For many of us, reading is as automatic as breathing. But for the millions of students with dyslexia, reading is a difficult task that poses constant academic and emotional challenges. To simulate the experience of reading with dyslexia, try using this key to decipher the coded statement below.
a=/z/ b=/y/ c=/x/ d=/w/ e=/v/ f=/u/ g=/t/ h=/s/ i=/r/ j=/q/ k=/p/ l=/o/ m=/n/ n=/m/ o=/l/ p=/k/ q=/j/ r=/i/ s=/h/ t=/g/ u=/f/ v=/e/ w=/d/ x=/c/ y=/b/ z=/a/
ivzwrmt drgs wbhocrz rh vcszfhgrmt
What you have just done is relearn to read. You’ve taken symbols and connected them with new speech sounds. Until those connections are automatic, the reading process will be laborious and draining. Now imagine reading like this—every word you encounter all day long. This is how it can feel for students with dyslexia.
Although awareness of dyslexia is steadily growing due to campaigns by grassroots movements like Decoding Dyslexia and national organizations like the International Dyslexia Association (IDA) and the National Center on Learning Disabilities (NCLD), many educators are still unfamiliar with what dyslexia is and how to accommodate it in the classroom.
Here’s what we know: Dyslexia is common, affecting 15 to 20 percent of students. It is the result of one or more brain-based language processing challenges in the area of rapid automatized naming (RAN), working memory, and phonological and/or auditory processing. Dyslexia is hereditary, often passed down from a parent or grandparent who has struggled with it. Dyslexia occurs on a spectrum, so some students may fly under the radar with a mild case while others are profoundly impacted.
Dyslexia can occur comorbidly with other learning difficulties like dysgraphia, attention-deficit/hyperactivity disorder, dyspraxia, and/or dyscalculia.
Dyslexia is not linked to intelligence, a finding supported by research from Yale University and demonstrated by the long list of successful innovators with dyslexia—including Richard Branson, Steven Spielberg, Steve Jobs, and Albert Einstein—proving that the dyslexic mind can indeed be highly intelligent.
Students with dyslexia can be remediated with evidence-based, Structured Literacy programs delivered by teachers trained in reading instruction to increase accuracy, reading fluency, and text comprehension.
In addition to quality intervention, students with dyslexia benefit from classroom accommodations that take into account their unique processing challenges and allow them to demonstrate their content understanding and access the curriculum with more ease.
Here are five easy-to-implement accommodations to support students with dyslexia in the classroom:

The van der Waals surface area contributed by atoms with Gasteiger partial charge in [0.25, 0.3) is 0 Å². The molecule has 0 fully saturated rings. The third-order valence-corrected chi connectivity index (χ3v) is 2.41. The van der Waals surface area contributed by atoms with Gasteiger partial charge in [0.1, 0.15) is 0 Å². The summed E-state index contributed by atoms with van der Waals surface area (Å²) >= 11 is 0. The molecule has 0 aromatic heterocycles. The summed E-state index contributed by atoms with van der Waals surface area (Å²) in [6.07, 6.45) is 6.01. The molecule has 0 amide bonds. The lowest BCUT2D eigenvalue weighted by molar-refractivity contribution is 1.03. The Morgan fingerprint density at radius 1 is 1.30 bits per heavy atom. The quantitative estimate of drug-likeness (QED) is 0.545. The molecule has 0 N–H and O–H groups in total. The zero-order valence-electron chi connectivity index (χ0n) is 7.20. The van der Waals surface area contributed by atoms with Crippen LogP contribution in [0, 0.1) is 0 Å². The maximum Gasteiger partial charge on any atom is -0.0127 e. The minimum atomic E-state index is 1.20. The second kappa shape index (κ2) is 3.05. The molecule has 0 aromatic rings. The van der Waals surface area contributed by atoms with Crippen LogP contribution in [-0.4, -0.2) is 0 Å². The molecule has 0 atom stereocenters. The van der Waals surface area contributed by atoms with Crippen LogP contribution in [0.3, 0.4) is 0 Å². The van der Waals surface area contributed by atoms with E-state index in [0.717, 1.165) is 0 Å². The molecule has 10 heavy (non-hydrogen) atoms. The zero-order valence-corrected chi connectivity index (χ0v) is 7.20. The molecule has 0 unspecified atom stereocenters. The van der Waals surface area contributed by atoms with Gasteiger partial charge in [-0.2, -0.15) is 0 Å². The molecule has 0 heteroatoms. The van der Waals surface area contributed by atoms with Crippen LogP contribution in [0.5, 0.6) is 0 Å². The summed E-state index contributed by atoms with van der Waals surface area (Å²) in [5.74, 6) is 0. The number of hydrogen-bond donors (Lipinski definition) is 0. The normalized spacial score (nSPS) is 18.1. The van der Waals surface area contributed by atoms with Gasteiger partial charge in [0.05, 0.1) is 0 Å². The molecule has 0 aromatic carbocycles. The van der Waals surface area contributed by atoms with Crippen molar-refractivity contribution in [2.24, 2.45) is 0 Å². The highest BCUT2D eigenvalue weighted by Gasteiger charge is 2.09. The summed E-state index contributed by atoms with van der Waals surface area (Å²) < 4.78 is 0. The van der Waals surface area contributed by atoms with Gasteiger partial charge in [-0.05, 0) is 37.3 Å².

1. Provide access to audiobooks: Students with dyslexia often have an intellectual ability that is well above their academic reading level. Strengthen critical thinking, vocabulary skills, and background knowledge by allowing students to listen to audiobooks during classroom reading time.
Some great options for classroom audiobook access can be found at Learning Ally, a nonprofit provider of human-read audiobooks; OverDrive Education, another provider of human-read audiobooks; and Bookshare, a provider of computerized audiobooks (free for students with an individualized education program). Another free option is to upload an e-book on a Kindle app and ask Amazon’s Alexa to “read my latest Kindle book.”
You can take away the stigma of “ear reading” by offering audiobooks as a reading option for the whole class.
2. Allow students to use note-taking apps: Students with dyslexia can struggle with everyday tasks like note taking, transcribing from lectures, and writing down spoken directions. Allow students to skip the arduous task of transcribing notes from the board by using assistive-technology apps like Notability or Evernote to take pictures of lecture notes to review and study later.
3. Permit students to record assignment instructions and lectures for playback: At the root of dyslexia is a language processing issue, so students with dyslexia sometimes struggle with multistep verbal instructions and paying attention through long lectures. Allow students to record important assignment instructions and lectures for playback with voice notes using Siri from Apple or Read&Write, a free Google Chrome extension from TextHelp.
4. Offer reduced homework problems: Students with dyslexia need the practice that comes with homework, but because of their processing difficulties, homework can take three to five times longer for these students than it does for their peers. Allow students with dyslexia to do every other problem or only half the problems to keep the focus of homework on demonstrating and practicing content knowledge as opposed to making it an exercise in endurance.
5. Encourage use of text-to-speech: In later grades, students with dyslexia will need to access text that is above their academic ability in order to complete class assignments, and text-to-speech can be a real game changer. Students can look for the BrowseAloud logo to find websites that are speech-to-text enabled or download the Read&Write Google Chrome extension to translate all web text into spoken words.
Dealing with dyslexia is difficult in today’s text-heavy education system. These accommodations are just the tip of the iceberg for making students feel supported and accepted in the classroom.